Design Diversity along the California Coast
Six Striking Styles of Residential Architecture in the Golden State, from Victorian to Ultra-Modern you can apply to your ADU.
While the function and types of ADUs are often the first considerations that come to mind when building or creating one, just as important is the importance of turning and eye towards aesthetics and integration of the units.
As we envision it, the perfect ADU or JADU is a is one that complements the main house. The two residences (the primary home and new ADU) should be supportive of each other and function together to create the perfect spaces inside and out. They also both have an obligation to one another to enhance the overall property as well as improve their community.
Perhaps the most notable in consideration of this would be with Architectural Style. Colors and design are also important elements, but the new ADU should first and foremost be one that is relevant to, or matches, the style of the primary home. In some jurisdictions this will even be required with local design standards. ADUs are being developed as enhancements of existing development, so they also have a duty to the visual character, landscape, and aesthetics of the property on which that are situated. Their features should enhance and not detract from the property – fitting in well with the existing visual conditions.
This in mind, it is helpful to have a general understanding of architectural styles when building your ADU. As California is leading the way in new ADU development (first to pass ADU code and regulations statewide), let’s take a moment to touch on themes and architecture there.
One of the first things to understand about California is that in addition to being the nation’s most populous state, it is also more bio (plants/wildlife) and geographically diverse than any other in the United States. Though California spans a large geographic area, in a single day of driving from one end to the other, you can experience geography and climate that includes High Desert and Coastal Regions as well as Forest and Mountains. California has everything from beaches and hot springs to notable national parks and even an active (but dormant) volcano. With consideration of Architecture, style and building methods often are reflections of the form and character of their surrounding environments.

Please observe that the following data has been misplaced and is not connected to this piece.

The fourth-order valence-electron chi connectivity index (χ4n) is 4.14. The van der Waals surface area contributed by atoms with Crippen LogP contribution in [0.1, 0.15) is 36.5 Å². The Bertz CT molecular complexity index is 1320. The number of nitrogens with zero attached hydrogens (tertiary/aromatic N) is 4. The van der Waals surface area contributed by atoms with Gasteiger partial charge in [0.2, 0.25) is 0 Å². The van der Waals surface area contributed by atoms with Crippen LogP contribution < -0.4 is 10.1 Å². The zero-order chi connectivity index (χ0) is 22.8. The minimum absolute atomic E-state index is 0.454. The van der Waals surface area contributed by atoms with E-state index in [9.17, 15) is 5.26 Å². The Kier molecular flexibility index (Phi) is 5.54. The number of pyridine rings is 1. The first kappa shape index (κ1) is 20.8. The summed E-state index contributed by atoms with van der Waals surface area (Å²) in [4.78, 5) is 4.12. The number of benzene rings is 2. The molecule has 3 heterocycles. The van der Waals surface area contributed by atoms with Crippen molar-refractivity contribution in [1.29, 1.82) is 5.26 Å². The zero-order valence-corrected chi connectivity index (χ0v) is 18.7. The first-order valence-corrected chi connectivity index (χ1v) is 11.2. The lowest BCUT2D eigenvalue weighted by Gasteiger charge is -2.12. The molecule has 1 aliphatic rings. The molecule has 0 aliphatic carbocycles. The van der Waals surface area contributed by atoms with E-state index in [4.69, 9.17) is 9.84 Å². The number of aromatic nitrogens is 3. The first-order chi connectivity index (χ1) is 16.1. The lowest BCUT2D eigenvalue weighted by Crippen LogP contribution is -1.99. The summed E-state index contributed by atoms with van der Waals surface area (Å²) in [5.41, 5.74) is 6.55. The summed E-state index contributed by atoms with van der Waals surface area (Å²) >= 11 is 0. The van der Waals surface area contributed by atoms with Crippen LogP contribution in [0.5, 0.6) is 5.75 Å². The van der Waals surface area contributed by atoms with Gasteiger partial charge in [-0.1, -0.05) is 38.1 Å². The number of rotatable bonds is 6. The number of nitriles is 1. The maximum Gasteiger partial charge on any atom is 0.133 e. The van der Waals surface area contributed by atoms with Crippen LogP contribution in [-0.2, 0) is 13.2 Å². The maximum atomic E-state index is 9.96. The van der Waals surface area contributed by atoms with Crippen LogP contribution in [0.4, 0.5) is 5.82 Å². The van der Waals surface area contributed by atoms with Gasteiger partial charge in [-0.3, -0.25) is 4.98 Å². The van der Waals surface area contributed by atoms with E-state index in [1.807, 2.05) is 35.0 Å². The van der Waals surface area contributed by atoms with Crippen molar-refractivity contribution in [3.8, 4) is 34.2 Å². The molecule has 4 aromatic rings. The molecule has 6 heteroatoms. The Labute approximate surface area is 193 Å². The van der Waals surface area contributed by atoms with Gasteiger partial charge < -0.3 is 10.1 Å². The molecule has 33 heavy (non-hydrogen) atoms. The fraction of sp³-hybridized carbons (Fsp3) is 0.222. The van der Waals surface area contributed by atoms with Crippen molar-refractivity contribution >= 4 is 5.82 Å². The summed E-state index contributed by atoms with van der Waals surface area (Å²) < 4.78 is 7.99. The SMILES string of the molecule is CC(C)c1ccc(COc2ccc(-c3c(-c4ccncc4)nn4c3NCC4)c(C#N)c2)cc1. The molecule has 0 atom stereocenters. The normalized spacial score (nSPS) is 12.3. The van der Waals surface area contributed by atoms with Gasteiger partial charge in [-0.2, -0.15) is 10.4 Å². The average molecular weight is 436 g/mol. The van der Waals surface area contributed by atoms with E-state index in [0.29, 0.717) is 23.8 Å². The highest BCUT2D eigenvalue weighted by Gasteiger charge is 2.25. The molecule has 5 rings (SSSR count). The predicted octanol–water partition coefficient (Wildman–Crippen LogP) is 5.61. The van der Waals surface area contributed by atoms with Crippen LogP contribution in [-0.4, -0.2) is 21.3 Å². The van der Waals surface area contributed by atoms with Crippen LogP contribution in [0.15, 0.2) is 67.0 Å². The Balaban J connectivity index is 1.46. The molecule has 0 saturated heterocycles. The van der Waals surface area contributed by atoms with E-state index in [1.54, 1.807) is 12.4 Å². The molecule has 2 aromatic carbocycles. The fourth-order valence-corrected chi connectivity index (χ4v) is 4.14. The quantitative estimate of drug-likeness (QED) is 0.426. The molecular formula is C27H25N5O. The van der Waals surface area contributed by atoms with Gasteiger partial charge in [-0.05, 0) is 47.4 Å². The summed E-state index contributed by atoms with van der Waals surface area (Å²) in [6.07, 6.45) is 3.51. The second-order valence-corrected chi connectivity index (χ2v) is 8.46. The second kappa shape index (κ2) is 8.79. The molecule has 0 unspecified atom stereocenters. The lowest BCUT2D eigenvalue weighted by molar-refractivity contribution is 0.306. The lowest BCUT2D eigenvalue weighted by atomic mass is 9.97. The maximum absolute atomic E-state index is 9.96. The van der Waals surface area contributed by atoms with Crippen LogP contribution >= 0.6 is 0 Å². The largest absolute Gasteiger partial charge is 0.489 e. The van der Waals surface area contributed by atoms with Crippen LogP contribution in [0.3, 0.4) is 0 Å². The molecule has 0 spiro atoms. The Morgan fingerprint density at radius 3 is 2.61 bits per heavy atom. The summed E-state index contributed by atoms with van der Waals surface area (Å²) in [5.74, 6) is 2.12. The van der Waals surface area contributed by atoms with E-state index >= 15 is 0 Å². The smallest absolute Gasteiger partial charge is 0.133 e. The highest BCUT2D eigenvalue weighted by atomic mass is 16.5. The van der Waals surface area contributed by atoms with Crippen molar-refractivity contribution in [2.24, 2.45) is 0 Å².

California is blessed with a plethora of residential architectural programs due to the many generations of architects who have called the state home over the past two hundred years. From lacy Victorian Queen Anne styles in the North to Mission and Mediterranean styles in the South, the California coast is bursting with unique builds. Following find six examples of the most intriguing and enduring architecture California has to offer.
Spanish Colonial Revival
Considered by many to be a distinctly California style of architecture, Spanish Colonial Revival architecture lends itself well to the aesthetic most commonly searched for by California buyers due to its simple stucco walls, ceramic tilework, terracotta roofs, and easy flow from indoor to outdoor spaces.
Dating back to 1915 when it first became Southern California’s most common and popular architectural style, across both residential and commercial builds, Spanish Colonial Revival offers special design features that have since been incorporated into many other types of homes (from contemporary to a series of other Revival styles). Today, the Spanish Colonial Revival home remains popular all along the So Cal coast, from Santa Barbara to San Diego, for its carved wood, soaring arches, light-filtering verandas, and wrought iron details.
Given their fairly traditional coastal New England feel, with steepled roofs and stacked shingles, Cape Cod houses may be a surprising addition to a list of popular California architectural styles. However, Cape Cod houses are easily modernized because they have a relatively streamlined, simple facade and large, open indoor spaces, both of which are well-suited to the California lifestyle.
Cape Cod houses originally rose in popularity among New Englanders towards the end of the 19th century due to their nostalgic and eclectic appeal, as they borrowed details from other immensely popular styles that directly preceded them (Queen Anne, Colonial Revival, Federal and Georgian). Based on the salt-box homes associated with folk architecture along the East Coast in the late 17th century, Cape Cod houses originally served much the same purpose as early American houses: to keep owners warm during cold winters and to provide enough space to gather while they were confined for months of harsh weather. The architects of historic Cape Cod homes still standing today pulled largely from Colonial Revival, a style still popular in some areas of the country for its oversized windows, simple shape, and side gabled roof.
As noted by Virginia Savage McAlester in her book A Field Guide to American Houses, Cape Cod houses are fairly consistent internally but vary significantly externally; the facades are often more complex, “with added Colonial Revival detailing,” but can also be “modest…with little added architectural detail,” the latter of which is referred to as Minimal Traditional. Most Californian iterations of the Cape Cod feature elements commonly associated with “farmhouse” architecture (shiplap siding, high arched entryways, etc.) or with Revival styles (typically Federal and Georgian). Most Cape Cod-style homes in California are much newer than their New England counterparts, a result of the merging of design traditions with contemporary thought.